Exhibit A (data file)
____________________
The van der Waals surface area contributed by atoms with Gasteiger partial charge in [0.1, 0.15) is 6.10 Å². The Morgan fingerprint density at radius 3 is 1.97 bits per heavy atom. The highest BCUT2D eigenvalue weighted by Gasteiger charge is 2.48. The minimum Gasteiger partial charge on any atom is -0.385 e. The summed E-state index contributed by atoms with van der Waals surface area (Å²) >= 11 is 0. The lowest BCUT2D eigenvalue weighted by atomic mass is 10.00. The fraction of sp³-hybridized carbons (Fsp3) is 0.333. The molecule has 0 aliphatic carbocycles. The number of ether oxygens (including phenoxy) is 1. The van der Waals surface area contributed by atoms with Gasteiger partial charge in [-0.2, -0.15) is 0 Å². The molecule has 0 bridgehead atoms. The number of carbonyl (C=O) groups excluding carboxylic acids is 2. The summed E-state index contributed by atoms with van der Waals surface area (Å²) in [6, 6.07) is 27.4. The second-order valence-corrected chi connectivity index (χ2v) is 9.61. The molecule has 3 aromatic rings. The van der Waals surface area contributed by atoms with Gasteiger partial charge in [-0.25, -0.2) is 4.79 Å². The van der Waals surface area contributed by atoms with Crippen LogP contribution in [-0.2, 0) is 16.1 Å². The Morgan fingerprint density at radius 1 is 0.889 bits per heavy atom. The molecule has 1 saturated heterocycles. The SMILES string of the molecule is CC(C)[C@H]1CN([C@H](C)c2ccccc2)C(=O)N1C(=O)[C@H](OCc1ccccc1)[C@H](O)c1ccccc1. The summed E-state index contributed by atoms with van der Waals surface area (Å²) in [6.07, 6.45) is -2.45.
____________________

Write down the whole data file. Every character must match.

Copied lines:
The van der Waals surface area contributed by atoms with Gasteiger partial charge in [0.1, 0.15) is 6.10 Å². The Morgan fingerprint density at radius 3 is 1.97 bits per heavy atom. The highest BCUT2D eigenvalue weighted by Gasteiger charge is 2.48. The minimum Gasteiger partial charge on any atom is -0.385 e. The summed E-state index contributed by atoms with van der Waals surface area (Å²) >= 11 is 0. The lowest BCUT2D eigenvalue weighted by atomic mass is 10.00. The fraction of sp³-hybridized carbons (Fsp3) is 0.333. The molecule has 0 aliphatic carbocycles. The number of ether oxygens (including phenoxy) is 1. The van der Waals surface area contributed by atoms with Gasteiger partial charge in [-0.2, -0.15) is 0 Å². The molecule has 0 bridgehead atoms. The number of carbonyl (C=O) groups excluding carboxylic acids is 2. The summed E-state index contributed by atoms with van der Waals surface area (Å²) in [6, 6.07) is 27.4. The second-order valence-corrected chi connectivity index (χ2v) is 9.61. The molecule has 3 aromatic rings. The van der Waals surface area contributed by atoms with Gasteiger partial charge in [-0.25, -0.2) is 4.79 Å². The van der Waals surface area contributed by atoms with Crippen LogP contribution in [-0.2, 0) is 16.1 Å². The Morgan fingerprint density at radius 1 is 0.889 bits per heavy atom. The molecule has 1 saturated heterocycles. The SMILES string of the molecule is CC(C)[C@H]1CN([C@H](C)c2ccccc2)C(=O)N1C(=O)[C@H](OCc1ccccc1)[C@H](O)c1ccccc1. The summed E-state index contributed by atoms with van der Waals surface area (Å²) in [6.07, 6.45) is -2.45.